I am obsessed with all things Henry! What a man he was.
A great book which tells the stories of his children’s lives. We all know about all three of them as monarchs in there own rights but wow this went deeper into the personal relationships of the children and Henry
This was interesting because it included the illegitimate children of Henry VIII that I didn’t know much about. There was a lot of information but it wasn’t a dry, textbook type of reading. The lives old Henry’s children weren’t all luxury and leisure as one might expect. There are a number of color pictures at the end. I recommend this book.NetGalley, Jeanne Schutts
Caroline Angus’s book is a fascinating look at the lives of the children of Henry VIII. From the longed-for Prince Henry who died at 52 days old to those that survived: Mary, Elizabeth, and Edward. Also included are Henry Fitzroy, Henry’s acknowledged illegitimate son and possible other unacknowledged children.NetGalley, Tamise Hills
Through thorough use of household accounts, Angus paints a vivid picture of what everyday life was like for Mary, Elizabeth, Henry and Edward as they grew up and highlights the time the siblings spent together. Both Mary and Elizabeth’s lives changed dramatically when their mothers fell from favour and while Edward did not suffer this, their daily lives were dependent on the whims of the King or his current marital arrangements.
What was particularly interesting was the inclusion of Henry’s illegitimate son by Bessie Blount, Henry Fitzroy. Usually, Henry only gets mentioned in Tudor histories in terms of his birth, whether Henry ever really considered him a potential heir, his presence at Queen Anne Boleyn’s execution and his unexpected death shortly afterwards. Turns out that he was not the most dedicated scholar and when his tutor, Sir Richard Croke, was recalled from Fitzroy’s household and sent to Italy, Angus comments that ‘fighting for the king’s divorce in Italy probably felt like quite a relief in comparison.’
By looking at Henry’s reign through the lives of his children, we get a different perspective to well-known events.
In Henry VIII’s Children, Caroline Angus explores the lives and relationships of Henry VIII’s children with Catherine of Aragon, Anne Bolyen, Jane Seymour, and Bessie Blount, as well as some of his alleged illegitimate children. Angus explores Catherine of Aragorn’s struggles to carry children to term and the circumstances which led to Henry VIII becoming the king with six wives with various fates. Angus intertwines Mary, Elizabeth, and Edward’s stories together in her book, focusing on their relationships and experiences as children of the King of England as well as their relationships with their father and their many stepmothers. Angus’s focus on their relationships and the many critical situations they live through rather than their individual reigns as larger political events. Angus’s individual- and relationship-centric approach explores the sibling bonds of all three legitimate children of Henry VIII, and she examines them through the lens of familial relationships rather than a dynasty (though both are inseparable from each other). Her analysis of possible illegitimate children of Henry VIII is also interesting, exploring not only Henry Fitzroy but also Mary Boleyn’s children as well as a few other possible half-siblings of the Tudor monarchs; pairing this topic with the discussion of his legitimate children provides an interesting perspective on the challenges of succession in Tudor England.NetGalley, Lily Amidon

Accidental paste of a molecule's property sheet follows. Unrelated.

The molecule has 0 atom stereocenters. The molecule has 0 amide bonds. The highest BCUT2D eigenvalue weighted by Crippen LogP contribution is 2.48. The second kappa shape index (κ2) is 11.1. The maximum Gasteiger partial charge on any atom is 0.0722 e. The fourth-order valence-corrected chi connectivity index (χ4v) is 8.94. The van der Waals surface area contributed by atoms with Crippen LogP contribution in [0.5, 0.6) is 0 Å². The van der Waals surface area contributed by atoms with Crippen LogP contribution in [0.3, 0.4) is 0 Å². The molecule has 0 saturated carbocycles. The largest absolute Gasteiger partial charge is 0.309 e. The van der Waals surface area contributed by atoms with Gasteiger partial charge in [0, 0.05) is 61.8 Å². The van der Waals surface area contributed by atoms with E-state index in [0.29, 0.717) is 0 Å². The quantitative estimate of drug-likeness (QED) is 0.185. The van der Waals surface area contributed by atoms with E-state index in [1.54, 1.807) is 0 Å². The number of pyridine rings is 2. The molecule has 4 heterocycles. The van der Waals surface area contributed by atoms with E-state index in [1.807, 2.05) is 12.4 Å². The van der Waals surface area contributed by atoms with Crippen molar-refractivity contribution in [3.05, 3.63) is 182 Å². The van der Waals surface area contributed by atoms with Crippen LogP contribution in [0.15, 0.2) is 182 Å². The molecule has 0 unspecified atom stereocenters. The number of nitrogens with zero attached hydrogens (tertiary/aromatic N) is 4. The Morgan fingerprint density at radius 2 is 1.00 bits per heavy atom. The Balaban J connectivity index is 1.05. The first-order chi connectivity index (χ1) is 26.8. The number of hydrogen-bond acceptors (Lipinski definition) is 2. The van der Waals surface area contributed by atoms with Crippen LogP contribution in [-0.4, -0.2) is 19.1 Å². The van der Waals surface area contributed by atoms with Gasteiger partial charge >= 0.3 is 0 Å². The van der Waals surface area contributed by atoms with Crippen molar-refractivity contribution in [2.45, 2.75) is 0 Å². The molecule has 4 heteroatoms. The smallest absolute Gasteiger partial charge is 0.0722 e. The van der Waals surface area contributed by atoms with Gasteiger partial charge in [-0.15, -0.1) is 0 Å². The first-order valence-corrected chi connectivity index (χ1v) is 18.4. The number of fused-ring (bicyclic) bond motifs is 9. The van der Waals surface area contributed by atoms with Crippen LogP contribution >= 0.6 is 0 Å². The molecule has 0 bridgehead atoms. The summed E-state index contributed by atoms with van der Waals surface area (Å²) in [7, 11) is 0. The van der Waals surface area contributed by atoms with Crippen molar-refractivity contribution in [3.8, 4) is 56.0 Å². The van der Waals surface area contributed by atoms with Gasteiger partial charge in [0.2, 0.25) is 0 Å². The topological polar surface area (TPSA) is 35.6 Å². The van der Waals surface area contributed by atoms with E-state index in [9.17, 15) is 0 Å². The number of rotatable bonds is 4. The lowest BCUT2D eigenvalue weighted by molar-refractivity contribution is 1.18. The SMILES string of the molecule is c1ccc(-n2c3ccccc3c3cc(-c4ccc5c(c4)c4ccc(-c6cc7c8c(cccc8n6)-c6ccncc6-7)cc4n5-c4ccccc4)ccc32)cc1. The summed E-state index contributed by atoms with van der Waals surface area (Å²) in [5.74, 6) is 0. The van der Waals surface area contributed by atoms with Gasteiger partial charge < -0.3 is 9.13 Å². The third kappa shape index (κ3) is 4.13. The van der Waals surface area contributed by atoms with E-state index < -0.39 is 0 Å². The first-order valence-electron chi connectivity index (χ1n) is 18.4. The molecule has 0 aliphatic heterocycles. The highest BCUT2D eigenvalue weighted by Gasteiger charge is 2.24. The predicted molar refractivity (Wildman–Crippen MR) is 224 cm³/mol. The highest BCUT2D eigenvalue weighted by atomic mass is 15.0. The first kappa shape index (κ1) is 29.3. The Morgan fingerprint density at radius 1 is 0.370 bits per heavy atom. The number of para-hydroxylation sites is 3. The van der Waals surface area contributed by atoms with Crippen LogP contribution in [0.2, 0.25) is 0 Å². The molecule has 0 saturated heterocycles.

Rating: 5 out of 5 starsNetGalley, Catherine O’Connor
I have always loved learning about the Tudors. This was an informative book and it was a really enjoyable read.
Rating: 5 out of 5 starsNetGalley, Heather Bennett
This was a good book, I found the information about all of King Henry's children to be engaging and informative all at the same time.
Rating: 5 out of 5 starsNetGalley, Amy McElroy
When we think of the children of Henry VIII we generally think of Mary, Elizabeth and Edward so it is wonderful that Caroline Angus has expanded to include his illegitimate children including Henry Fitzroy and Henry's relationship with their respective mothers.
The book doesn't focus on one aspect of their lives but instead walks us through their lives, beginning with the early years of their father, the future Henry VIII. Through the following chapters we get to find out where the children were at specific points in time, who they were with, how they spent holidays and even the gifts they received. It's certainly interesting how the lives of Mary and Elizabeth differed to those of their male siblings. We are given a wealth of information on the interactions between the royal siblings including Mary receiving gifts from Fitzroy, this insight is something usually not covered in much detail.
The research Caroline Angus has done is meticulous, referencing primary sources throughout to paint a picture of not only milestones of these children but their daily life and how the actions of their father impacted them. The author keeps the focus on the children and Henry is almost a background figure, enabling the children to step out of his shadow. Through the lives of the children we also gain insight into events of the period, the people the children interacted with such as their governesses, tutors, friends and courtiers. Caroline Angus gives the reader more than enough information to make this a very enjoyable read without filling it with unnecessary fillers.
The epilogue of this book is extremely interesting, discussing other possible illegitimate children of Henry. Catherine and Henry Carey are of course included but there are also others who Caroline Angus provides an overview of, their family and the circumstances surrounding the possibility of Henry being their father. The author does not try to persuade the reader either way, leaving room to come to your own conclusion.
I was lucky enough to receive an advanced copy of this but enjoyed it so much I've also preordered a hard copy and I will certainly be using this in the future, particularly in my current work in progress as there are references to the subject of my work, Mary Tudor, Duchess of Suffolk. I was thrilled to read snippets of Mary's life and her relationship with her niece, Princess Mary.
With her works on Thomas Cromwell and now this, Caroline Angus has quickly become a favourite author of mine. I am looking forward to seeing what comes next.
For those interested in the Tudor era I'd highly recommend you add this to your shelves. It truly is a wonderful contribution to the contribution to the Tudor book collection.
Lastly, I have to say how much I like this cover, it's beautiful!